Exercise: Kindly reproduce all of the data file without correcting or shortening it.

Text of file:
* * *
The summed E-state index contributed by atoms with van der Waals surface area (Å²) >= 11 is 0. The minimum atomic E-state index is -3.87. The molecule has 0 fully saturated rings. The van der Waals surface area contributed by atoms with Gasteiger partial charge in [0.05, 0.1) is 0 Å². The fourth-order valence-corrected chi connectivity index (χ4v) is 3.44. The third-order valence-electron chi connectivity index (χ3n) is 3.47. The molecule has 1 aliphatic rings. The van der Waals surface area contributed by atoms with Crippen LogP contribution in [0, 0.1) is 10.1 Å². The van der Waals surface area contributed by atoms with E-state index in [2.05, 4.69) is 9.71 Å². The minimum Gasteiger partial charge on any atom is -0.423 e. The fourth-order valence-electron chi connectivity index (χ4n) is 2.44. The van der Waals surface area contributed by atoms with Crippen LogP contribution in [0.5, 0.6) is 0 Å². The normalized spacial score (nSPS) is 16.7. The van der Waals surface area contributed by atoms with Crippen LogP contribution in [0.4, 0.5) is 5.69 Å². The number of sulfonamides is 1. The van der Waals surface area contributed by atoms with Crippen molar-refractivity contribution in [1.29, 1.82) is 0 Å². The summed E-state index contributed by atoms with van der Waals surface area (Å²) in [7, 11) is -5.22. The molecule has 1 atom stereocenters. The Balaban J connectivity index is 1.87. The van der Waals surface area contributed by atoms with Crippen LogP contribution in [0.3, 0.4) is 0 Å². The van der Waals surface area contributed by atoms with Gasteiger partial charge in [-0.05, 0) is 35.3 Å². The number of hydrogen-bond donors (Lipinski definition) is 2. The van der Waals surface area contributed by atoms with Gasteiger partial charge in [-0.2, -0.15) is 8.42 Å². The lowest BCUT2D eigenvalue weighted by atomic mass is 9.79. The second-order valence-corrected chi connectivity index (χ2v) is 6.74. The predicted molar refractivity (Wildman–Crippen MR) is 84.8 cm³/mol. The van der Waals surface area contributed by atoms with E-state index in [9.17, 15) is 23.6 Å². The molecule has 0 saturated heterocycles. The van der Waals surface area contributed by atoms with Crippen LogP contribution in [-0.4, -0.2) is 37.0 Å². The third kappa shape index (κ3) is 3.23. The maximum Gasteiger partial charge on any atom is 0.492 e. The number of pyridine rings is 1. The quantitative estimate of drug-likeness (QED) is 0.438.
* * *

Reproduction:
The summed E-state index contributed by atoms with van der Waals surface area (Å²) >= 11 is 0. The minimum atomic E-state index is -3.87. The molecule has 0 fully saturated rings. The van der Waals surface area contributed by atoms with Gasteiger partial charge in [0.05, 0.1) is 0 Å². The fourth-order valence-corrected chi connectivity index (χ4v) is 3.44. The third-order valence-electron chi connectivity index (χ3n) is 3.47. The molecule has 1 aliphatic rings. The van der Waals surface area contributed by atoms with Crippen LogP contribution in [0, 0.1) is 10.1 Å². The van der Waals surface area contributed by atoms with E-state index in [2.05, 4.69) is 9.71 Å². The minimum Gasteiger partial charge on any atom is -0.423 e. The fourth-order valence-electron chi connectivity index (χ4n) is 2.44. The van der Waals surface area contributed by atoms with Crippen LogP contribution in [0.5, 0.6) is 0 Å². The normalized spacial score (nSPS) is 16.7. The van der Waals surface area contributed by atoms with Crippen LogP contribution in [0.4, 0.5) is 5.69 Å². The number of sulfonamides is 1. The van der Waals surface area contributed by atoms with Crippen molar-refractivity contribution in [1.29, 1.82) is 0 Å². The summed E-state index contributed by atoms with van der Waals surface area (Å²) in [7, 11) is -5.22. The molecule has 1 atom stereocenters. The Balaban J connectivity index is 1.87. The van der Waals surface area contributed by atoms with Crippen LogP contribution in [0.3, 0.4) is 0 Å². The van der Waals surface area contributed by atoms with Gasteiger partial charge in [-0.05, 0) is 35.3 Å². The number of hydrogen-bond donors (Lipinski definition) is 2. The van der Waals surface area contributed by atoms with Gasteiger partial charge in [-0.2, -0.15) is 8.42 Å². The lowest BCUT2D eigenvalue weighted by atomic mass is 9.79. The second-order valence-corrected chi connectivity index (χ2v) is 6.74. The predicted molar refractivity (Wildman–Crippen MR) is 84.8 cm³/mol. The van der Waals surface area contributed by atoms with E-state index in [9.17, 15) is 23.6 Å². The molecule has 0 saturated heterocycles. The van der Waals surface area contributed by atoms with Crippen LogP contribution in [-0.4, -0.2) is 37.0 Å². The third kappa shape index (κ3) is 3.23. The maximum Gasteiger partial charge on any atom is 0.492 e. The number of pyridine rings is 1. The quantitative estimate of drug-likeness (QED) is 0.438.